No, not that one! I’m talking about “Cancer” (complete with the requisite capital letter to give it the gravity it deserves!) I remember reading a bumper sticker once that said “Cancer is a word, not a sentence” but when that word is spoken to you by a doctor, platitudes like this are utterly meaningless. I was living in Japan when I was told I had cancer and, as was the custom there at that time (still is as far as I know), it is not the patient who is first told. This is because there is a belief that if a person knows they have a terminal illness, then they just give up and lose the will to live. So it was my husband who was told first and then he and the doctor discussed whether it was the right thing to tell me or not. Happily for me, because I was a foreigner they agreed to tell me.
I remember the moment so well because I suddenly felt like I was in a TV soapie. I mean, it was so cliched – the doctor in hospital whites keeping his face a suitable blend of concern and neutrality as he announced my “sentence”, while my white-faced husband looked at the floor and nervously twisted his wedding ring round and round, for once, lost for words. An awkward silence followed as if someone had just farted and we were all trying to pretend no-one heard it. I’m not being flippant, but it really felt so much like a stage set that I almost started to giggle while I waited anxiously for the punchline.
The prognosis, however, was very good, and with surgery and radiotherapy I was told that I should be okay, but it was difficult to know until after the operation. When we left the doctor’s surgery my husband thought it would be a good idea to take my mind off the bad news (and his I suspect). So we went to see a movie at a nearby cinema. I was feeling numb and didn’t care what movie we saw – my husband chose Batman Forever. When I look back now, I think it was a hilariously inappropriate choice but perhaps he needed the noise and fast-paced action to drown out the voices that might rise up inside him. For a person who was always in control, it was a great shock for him and he felt utterly helpless. I think a lot of men are like him. As for me, I couldn’t stop the tape that just kept going round and round…”I’ve got cancer, I’ve got cancer…” trying to make it real somehow by chanting this over and over like a mantra. After some time I suddenly realised that, just as The Riddler was laughing maniacally in the midst of mental breakdown, I was saying this mantra out aloud but because the movie sound was so deafeningly loud no one could hear me. I remember so clearly how everything – the crazy Riddler, Batman in his mask, the scarred, damaged Two Face…and me – all seemed like a surreal dream. And it seemed to stay surreal right through the hospital and recovery time, until the day when I got the all-clear and I felt utterly overwhelmed with gratitude just for the blessing of being alive…and truly knowing it.
That’s when I first started to learn about meditation, which was what I was going to share with you before I got sidetracked with the background story! Sorry about that – I will share more about actually learning to meditate soon. But I just want to add, I feel really committed to sharing with you about how to meditate because I know that it can be a tremendously helpful tool in times of personal crisis. If I had known how to meditate when I went through my treatment and recovery for cancer I would have had more energy to focus on healing. However, I used a lot of energy trying to stay calm but not knowing how, trying to stop the tapes that kept whirring around my mind but not knowing how to, trying to suppress my anxiety and fear but not knowing how to. Yet now, many years down the track, life still throws the odd curve-ball but having spent time meditating (and I’m not talking about hours set aside every day – really just several minutes a day is enough) I know that I have so much more energy to focus on getting through the tough times without being so distracted by energy-draining negative thoughts. I’ll explain more about what I mean by this next time…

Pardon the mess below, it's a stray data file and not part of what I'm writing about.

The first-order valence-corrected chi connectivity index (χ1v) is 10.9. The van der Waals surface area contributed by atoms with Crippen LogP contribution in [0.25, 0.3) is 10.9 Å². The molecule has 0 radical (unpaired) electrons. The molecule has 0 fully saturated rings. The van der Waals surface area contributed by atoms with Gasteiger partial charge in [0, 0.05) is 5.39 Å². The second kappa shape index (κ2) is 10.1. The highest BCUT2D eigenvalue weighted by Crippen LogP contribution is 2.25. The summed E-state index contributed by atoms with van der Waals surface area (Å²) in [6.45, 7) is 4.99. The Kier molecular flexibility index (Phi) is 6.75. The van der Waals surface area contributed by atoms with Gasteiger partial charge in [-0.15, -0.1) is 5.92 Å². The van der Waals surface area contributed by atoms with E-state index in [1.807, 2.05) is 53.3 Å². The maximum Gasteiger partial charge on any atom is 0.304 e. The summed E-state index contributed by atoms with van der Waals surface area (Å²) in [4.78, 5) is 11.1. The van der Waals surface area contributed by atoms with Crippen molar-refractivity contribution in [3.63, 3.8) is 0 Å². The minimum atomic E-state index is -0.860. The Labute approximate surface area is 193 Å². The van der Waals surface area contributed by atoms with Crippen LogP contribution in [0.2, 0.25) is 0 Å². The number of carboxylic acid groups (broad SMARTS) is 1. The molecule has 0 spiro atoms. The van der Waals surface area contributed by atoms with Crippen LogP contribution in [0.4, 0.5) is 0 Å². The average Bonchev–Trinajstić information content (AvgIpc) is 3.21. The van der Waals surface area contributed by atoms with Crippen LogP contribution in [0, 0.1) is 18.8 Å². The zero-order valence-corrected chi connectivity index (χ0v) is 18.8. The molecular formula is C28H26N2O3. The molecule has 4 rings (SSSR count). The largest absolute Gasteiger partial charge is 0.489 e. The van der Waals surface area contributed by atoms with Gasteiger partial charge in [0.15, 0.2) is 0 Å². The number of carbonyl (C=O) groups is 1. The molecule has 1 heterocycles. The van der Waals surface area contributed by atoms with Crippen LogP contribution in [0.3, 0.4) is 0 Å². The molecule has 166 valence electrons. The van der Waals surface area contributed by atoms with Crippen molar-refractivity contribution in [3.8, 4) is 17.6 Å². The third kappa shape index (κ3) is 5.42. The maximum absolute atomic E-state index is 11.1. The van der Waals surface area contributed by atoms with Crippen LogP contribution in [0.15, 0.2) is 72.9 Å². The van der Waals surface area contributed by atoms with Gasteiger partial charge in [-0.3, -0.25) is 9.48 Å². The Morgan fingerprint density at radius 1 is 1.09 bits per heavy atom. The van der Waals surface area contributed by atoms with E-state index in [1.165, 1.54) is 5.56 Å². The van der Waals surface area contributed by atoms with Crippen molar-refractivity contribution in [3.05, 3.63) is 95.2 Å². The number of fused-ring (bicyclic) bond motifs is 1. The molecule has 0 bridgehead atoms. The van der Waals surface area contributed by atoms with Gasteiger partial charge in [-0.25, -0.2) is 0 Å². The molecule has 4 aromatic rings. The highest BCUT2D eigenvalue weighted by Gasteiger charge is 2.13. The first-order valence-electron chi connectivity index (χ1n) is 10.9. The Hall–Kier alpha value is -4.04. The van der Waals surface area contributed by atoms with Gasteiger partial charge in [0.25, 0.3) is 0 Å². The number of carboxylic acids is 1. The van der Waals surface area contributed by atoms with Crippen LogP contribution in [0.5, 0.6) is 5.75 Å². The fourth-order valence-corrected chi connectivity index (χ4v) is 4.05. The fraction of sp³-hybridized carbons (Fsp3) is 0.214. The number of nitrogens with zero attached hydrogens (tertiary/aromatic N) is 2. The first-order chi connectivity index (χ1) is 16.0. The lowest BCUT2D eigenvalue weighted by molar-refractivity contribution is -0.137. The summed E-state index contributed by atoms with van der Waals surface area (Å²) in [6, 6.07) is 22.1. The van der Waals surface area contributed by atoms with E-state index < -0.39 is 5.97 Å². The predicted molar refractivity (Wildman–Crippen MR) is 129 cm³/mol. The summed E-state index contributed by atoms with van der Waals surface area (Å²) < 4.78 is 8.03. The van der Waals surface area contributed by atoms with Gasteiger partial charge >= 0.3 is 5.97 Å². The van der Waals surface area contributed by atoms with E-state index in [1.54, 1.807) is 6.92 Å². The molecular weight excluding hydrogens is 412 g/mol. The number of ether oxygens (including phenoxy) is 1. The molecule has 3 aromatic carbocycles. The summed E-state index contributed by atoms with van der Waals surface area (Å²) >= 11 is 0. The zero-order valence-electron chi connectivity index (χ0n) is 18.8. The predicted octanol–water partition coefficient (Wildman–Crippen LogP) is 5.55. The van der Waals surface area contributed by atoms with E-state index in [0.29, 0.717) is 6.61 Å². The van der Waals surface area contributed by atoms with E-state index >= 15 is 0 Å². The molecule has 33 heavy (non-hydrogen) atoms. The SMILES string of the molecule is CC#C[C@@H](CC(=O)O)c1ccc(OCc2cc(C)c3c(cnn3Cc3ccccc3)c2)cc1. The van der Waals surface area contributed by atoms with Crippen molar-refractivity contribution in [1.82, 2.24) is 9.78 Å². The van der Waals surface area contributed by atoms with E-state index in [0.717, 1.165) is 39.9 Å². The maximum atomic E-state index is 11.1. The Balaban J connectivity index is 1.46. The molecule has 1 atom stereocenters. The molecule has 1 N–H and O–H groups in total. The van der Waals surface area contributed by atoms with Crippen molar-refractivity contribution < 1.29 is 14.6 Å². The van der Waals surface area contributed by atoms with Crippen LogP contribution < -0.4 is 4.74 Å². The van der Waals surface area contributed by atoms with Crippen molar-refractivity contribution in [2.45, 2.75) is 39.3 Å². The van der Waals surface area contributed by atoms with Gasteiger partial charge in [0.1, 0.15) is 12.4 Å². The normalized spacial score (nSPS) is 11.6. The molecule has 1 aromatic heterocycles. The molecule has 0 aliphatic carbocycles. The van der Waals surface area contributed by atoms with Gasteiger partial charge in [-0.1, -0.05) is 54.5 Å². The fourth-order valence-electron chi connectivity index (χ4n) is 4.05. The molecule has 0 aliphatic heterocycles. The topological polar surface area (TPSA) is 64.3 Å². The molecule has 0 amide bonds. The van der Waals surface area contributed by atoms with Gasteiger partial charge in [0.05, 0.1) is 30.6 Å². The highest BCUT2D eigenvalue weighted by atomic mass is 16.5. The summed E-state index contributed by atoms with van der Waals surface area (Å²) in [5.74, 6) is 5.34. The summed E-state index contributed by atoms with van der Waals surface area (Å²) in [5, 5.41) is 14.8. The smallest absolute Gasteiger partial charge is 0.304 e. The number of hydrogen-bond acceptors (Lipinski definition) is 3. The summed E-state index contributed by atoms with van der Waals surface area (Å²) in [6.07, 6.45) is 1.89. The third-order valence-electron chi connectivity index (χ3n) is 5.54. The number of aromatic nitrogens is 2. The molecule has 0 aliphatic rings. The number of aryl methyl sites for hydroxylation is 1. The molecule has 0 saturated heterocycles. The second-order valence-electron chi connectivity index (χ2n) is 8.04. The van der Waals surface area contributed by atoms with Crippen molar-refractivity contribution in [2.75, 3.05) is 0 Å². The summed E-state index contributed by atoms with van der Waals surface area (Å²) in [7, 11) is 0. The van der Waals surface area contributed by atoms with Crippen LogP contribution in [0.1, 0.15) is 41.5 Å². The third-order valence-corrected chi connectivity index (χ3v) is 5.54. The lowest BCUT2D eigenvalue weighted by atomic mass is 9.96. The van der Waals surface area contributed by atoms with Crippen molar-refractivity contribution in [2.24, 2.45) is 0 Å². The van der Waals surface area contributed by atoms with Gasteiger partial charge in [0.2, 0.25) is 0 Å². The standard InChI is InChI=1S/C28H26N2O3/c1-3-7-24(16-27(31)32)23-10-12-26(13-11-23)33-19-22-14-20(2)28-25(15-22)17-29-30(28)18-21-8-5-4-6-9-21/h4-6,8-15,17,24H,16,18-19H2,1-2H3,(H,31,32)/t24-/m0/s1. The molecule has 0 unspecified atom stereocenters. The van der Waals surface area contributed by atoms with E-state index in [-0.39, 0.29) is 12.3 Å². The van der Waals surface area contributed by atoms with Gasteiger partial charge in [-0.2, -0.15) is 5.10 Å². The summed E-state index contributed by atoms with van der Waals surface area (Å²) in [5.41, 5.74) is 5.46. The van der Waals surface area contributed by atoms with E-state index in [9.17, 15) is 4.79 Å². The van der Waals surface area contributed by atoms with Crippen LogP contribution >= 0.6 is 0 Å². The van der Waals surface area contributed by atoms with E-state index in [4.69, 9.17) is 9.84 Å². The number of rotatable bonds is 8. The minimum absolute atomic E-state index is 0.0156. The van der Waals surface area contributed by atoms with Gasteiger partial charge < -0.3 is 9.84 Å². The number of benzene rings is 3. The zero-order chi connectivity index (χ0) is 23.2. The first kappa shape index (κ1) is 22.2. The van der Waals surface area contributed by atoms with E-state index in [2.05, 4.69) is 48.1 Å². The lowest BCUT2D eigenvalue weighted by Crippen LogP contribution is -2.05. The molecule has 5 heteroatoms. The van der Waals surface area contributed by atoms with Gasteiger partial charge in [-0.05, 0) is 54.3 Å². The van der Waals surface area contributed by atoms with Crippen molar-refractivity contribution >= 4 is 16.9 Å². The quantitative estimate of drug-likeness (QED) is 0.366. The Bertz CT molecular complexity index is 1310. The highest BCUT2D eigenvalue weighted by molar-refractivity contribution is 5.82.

4 thoughts on “The C word”
Good Morning Cate, Like a lot of people, I could relate to this post. The “I’ve got cancer” mantra was my first thought every morning before my surgery. But afterwards, it was “I’m fine now” and I wouldn’t entertain any other possibility. I had been a student of the Dharma for about 10 years and did a daily practice, which along with emails and calls to my teachers steadied me when I became overwhelmed with it all. Without the ‘sanctuary’ of meditation, I tremble to think where I would be now.
That’s great to hear that meditation was such a sanctuary and support for you Susanne and of course we are all happy too that you are still with us, sharing your wisdom. It is interesting to see what a difference it makes to have daily practice and the support of spiritual teachers and friends – I too realise how important that support can be, in every day life too of course, but so much more when there is a personal crisis. Thanks for sharing:)
Thanks, Cate, for sharing your experience. I look forward to hearing about Meditation in Minutes! So much more achievable then getting into lotus position for an hour and waiting for the Meditation Muse to visit me. Fiona.
Hi Fiona – I like your reference to the Meditation Muse – that is certainly how it often feels when you sit there just waiting for something to “happen”. I hope the tips I share will help you experience meditation in a different way. However, when we do just sit in anticipation and are able to switch of the mind tapes, sometimes profound insight and inspiration do seem to arise out of nowhere and that’s when we wonder in awe at just how mysterious our mind-cosmos connection is and thank that Meditation Muse for making an appearance after all.